Featured: Privacy News Online – Week of April 16, 2021
What the Great Personal Data Leak of 2021 tells us about Facebook
Last week, we reported on the 533 million Facebook users whose data was leaked online. Despite the severity of the leak and its contents, Facebook’s official response was:
“We believe the data in question was scraped from people’s Facebook profiles by malicious actors using our contact importer prior to September 2019. This feature was designed to help people easily find their friends to connect with on our services using their contact lists.”
Notably missing, is any form of apology. Not only is Facebook trying to evade responsibility, it doesn’t even recognize that it owes an apology to half a billion people whose personal details are now floating around the Internet.
How a 30-year-old technology – WiFi – will turn into our next big privacy problem
Despite being invented 30 years ago, WiFi has become an increasingly important part of modern life, with hotels, restaurants and many other venues providing it for free as an expected part of their services. But a new iteration of the WiFi standard named 802.11bf will have massive implications for privacy and surveillance. This new technology will allow WiFi stations to detect motion, presence, and proximity; detect objects, people, and animals; and be used in rooms, houses, cars, and enterprise environments.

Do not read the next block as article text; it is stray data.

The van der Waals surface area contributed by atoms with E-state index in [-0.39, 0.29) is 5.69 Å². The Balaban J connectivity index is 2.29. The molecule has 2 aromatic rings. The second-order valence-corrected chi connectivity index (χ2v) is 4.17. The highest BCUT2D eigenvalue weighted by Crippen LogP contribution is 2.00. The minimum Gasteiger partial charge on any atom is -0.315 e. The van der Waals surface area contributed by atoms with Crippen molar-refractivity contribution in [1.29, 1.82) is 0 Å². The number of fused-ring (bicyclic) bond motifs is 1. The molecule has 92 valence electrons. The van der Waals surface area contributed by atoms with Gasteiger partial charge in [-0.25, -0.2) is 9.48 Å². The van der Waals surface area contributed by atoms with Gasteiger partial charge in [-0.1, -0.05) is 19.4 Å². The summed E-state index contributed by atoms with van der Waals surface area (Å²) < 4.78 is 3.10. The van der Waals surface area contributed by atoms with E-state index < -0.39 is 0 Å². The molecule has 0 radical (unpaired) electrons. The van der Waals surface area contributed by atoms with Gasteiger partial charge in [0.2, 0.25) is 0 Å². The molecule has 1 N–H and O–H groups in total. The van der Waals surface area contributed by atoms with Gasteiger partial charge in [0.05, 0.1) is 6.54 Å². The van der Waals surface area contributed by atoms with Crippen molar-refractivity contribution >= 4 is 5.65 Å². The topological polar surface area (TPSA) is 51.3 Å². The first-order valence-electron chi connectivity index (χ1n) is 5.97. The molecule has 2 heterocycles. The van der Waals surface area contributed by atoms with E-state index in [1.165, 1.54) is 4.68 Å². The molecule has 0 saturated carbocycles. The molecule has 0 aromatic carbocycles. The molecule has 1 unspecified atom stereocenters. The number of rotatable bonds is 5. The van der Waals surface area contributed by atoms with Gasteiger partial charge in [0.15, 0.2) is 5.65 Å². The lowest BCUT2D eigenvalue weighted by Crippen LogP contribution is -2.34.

More Privacy News This Week:
DuckDuckGo Announces Plans to Block Google’s FLoC
Privacy search engine DuckDuckGo announced it will block Google’s new method of tracking users’ web browsing in Chrome. FLoC, short for “Federated Learning of Cohorts” is part of Google’s transition away from using third party cookies in Chrome. While Google claims that it offers more privacy than cookies, DuckDuckGo is making it clear that they take issue with all forms of tracking, as well as Google’s decision to force FLoC on all users without explicitly asking them to opt-in.
Revealed: the Facebook loophole that lets world leaders deceive and harass their citizens
An investigation by The Guardian shows that Facebook has allowed major abuses of its platform in poor, small and non-western countries in order to prioritize addressing abuses that attract media attention or affect the US and other wealthy countries. After the Facebook fiasco of the 2016 US election, Facebook pledged to combat state-backed political manipulation of its platform, but this investigation reveals that the company has continuously failed to intervene in a timely mnner when shown evidence of rampant manipulation and abuse of its tools by political leaders worldwide.
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Gigaset Android phones infected by malware
Many Android phones made by Gigaset have been infected by a hacked update server. Infected devices contain several unwanted apps, including one that may attempt to spread itself via WhatsApp messages. If you have a Gigaset phone, go to https://blog.gigaset.com for a list of potentially affected models and instructions on how to factory reset your device.
Windows and Linux devices are under attack by a new cryptomining worm
Meanwhile, a new cryptocurrency-mining worm is targeting Windows and Linux servers. The Sysrv botnet seeks to spread itself by finding Internet-connected servers with specific unpatched vulnerabilities. Upon infection, these servers will begin mining Monero cryptocurrency on behalf of the attackers.
Cybersecurity News brought to you by Intego
Thank you to Josh Long, our cybersecurity correspondent from Intego, makers of award-winning security software.
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